(NEW YORK) — An analysis of preliminary data published Wednesday indicates that many candidates for top election administration roles are fundraising at a record-setting clip, with some of the biggest hauls going to those who have made 2020 election denial a central tenet of their message to voters.

In Georgia, Michigan and Minnesota, the key battleground states where data is already available, “fundraising in secretary of state races is two and a half times higher than it was by the same point in either of the last two election cycles,” according to the Brennan Center for Justice, a nonpartisan organization that tracks elections and voting rights.

Brennan Center analysts credit increased political polarization and controversy over the 2020 election for the deluge of money flooding these races, which have historically been low-profile affairs involving modest sums of fundraising.

As chief election officials in many states — who often wield immense power over the administration of federal, state and local elections — secretaries of state have taken center stage as the nation grapples with core democratic issues.

“Formerly contested on dry issues of bureaucratic processes, these elections are being infused with substantive politics, with more and more candidates making election denial, or opposition to it, central to their campaigns,” the Brennan Center authors wrote.

“Indeed, as far as we are aware,” the authors continued, “this is the first time in the modern era that questions about the legitimacy of elections have played such a prominent role in contests for election officials.”

Many Republican candidates for election administrator posts are campaigning on the false notion that the 2020 presidential election was stolen from President Donald Trump — a dangerous falsity that is rewarding those pedaling it most fervently, according to the Brennan Center analysis.

In Georgia, for example, where Republican Secretary of State Brad Raffensperger is seeking reelection in a crowded field, challenger Rep. Jody Hice, R-Ga., who, as a member of Congress, objected to certifying President Joe Biden’s victory, outraised all other candidates — including Raffensperger — through mid-2021.

Hice landed more than $500,000 in the three months after launching his campaign, the Brennan Center found, backed by a mix of small-dollar supporters and national GOP donors such as Richard Uihlein of Uline Inc. Hice has said that if 2020 was a “fair election, it would be a different outcome.”

In Michigan, however, a different story is emerging. Through mid-October of last year, Secretary of State Jocelyn Benson, the Democratic incumbent, had raised $1.2 million — more than five times what she had brought in at that point in the 2018 contest.

Benson has attracted national attention for her outspoken criticism of Trump and those who have cast doubt on the 2020 presidential race.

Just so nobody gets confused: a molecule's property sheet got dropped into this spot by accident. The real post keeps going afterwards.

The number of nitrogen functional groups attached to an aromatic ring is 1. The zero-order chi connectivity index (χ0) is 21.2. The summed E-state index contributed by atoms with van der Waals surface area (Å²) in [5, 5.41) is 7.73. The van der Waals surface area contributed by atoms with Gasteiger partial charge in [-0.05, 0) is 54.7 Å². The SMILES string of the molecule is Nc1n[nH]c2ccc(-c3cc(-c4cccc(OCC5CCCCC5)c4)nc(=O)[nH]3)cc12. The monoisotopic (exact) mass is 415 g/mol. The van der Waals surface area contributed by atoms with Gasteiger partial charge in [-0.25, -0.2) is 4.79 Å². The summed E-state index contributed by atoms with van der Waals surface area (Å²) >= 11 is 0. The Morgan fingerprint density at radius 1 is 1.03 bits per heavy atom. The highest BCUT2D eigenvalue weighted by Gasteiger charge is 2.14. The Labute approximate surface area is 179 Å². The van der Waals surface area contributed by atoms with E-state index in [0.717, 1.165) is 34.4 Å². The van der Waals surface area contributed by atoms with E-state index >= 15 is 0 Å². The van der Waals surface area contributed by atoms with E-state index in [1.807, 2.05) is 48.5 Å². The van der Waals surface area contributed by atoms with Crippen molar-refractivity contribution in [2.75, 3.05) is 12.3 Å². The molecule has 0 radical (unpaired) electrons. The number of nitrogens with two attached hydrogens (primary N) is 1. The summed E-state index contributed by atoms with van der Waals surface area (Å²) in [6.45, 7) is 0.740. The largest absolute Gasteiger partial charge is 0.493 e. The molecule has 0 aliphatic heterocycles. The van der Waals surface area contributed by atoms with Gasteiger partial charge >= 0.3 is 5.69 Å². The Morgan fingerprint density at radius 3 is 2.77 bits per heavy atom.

“There is a growing understanding that what’s on the ballot in 2022 is, in some measure, nonpartisan election administration,” Larry Norden, a co-author of the report, told ABC News. “And that’s attracting a lot more money.”

While it is too early to identify the new sources of fundraising, Norden said one trend has already emerged: a flood of out-of-state donations. In Georgia, 22% of donations have come from donors based in other states, a marked uptick from 2018, when only 13% of donations came from elsewhere.

Some strategists say Trump’s proclivity to endorse loyalists up and down state and local ballots has motivated major national donors and political organizations to play a more active role in elections that, in past election cycles, would not have gotten their attention.

“[Trump and his allies are] trying to run out establishment Republicans and elect Trump loyalists at every level of government,” said Sarah Longwell, strategic director at Republican Voters Against Trump, a coalition of conservatives opposed to Trump. “Trump is running a widespread insurgent strategy that is meant to continue to undercut traditional Republican candidates.”

It is not uncommon for fundraising to increase each cycle with the cost of elections. But the amount of money being pumped into races for election administrators is unprecedented. In the coming weeks, new disclosure filings are expected to show how these campaigns fared in fundraising through the end of the year, allowing a better glimpse at where candidates stand now.

Wednesday’s reporting from the Brennan Center is the first installment in a forthcoming series on contests for governors, secretaries of state and local election officials — offices that carry an outsized role in administering the vote.

Analysts will examine fundraising trends and messaging in those races, with a particular focus on how candidates discuss the false notion that the previous election cycle was somehow compromised.

“Nowhere will this issue be more important than in the contests for the offices that will have a direct role in the administration and certification of election results,” the authors of Wednesday’s report wrote.

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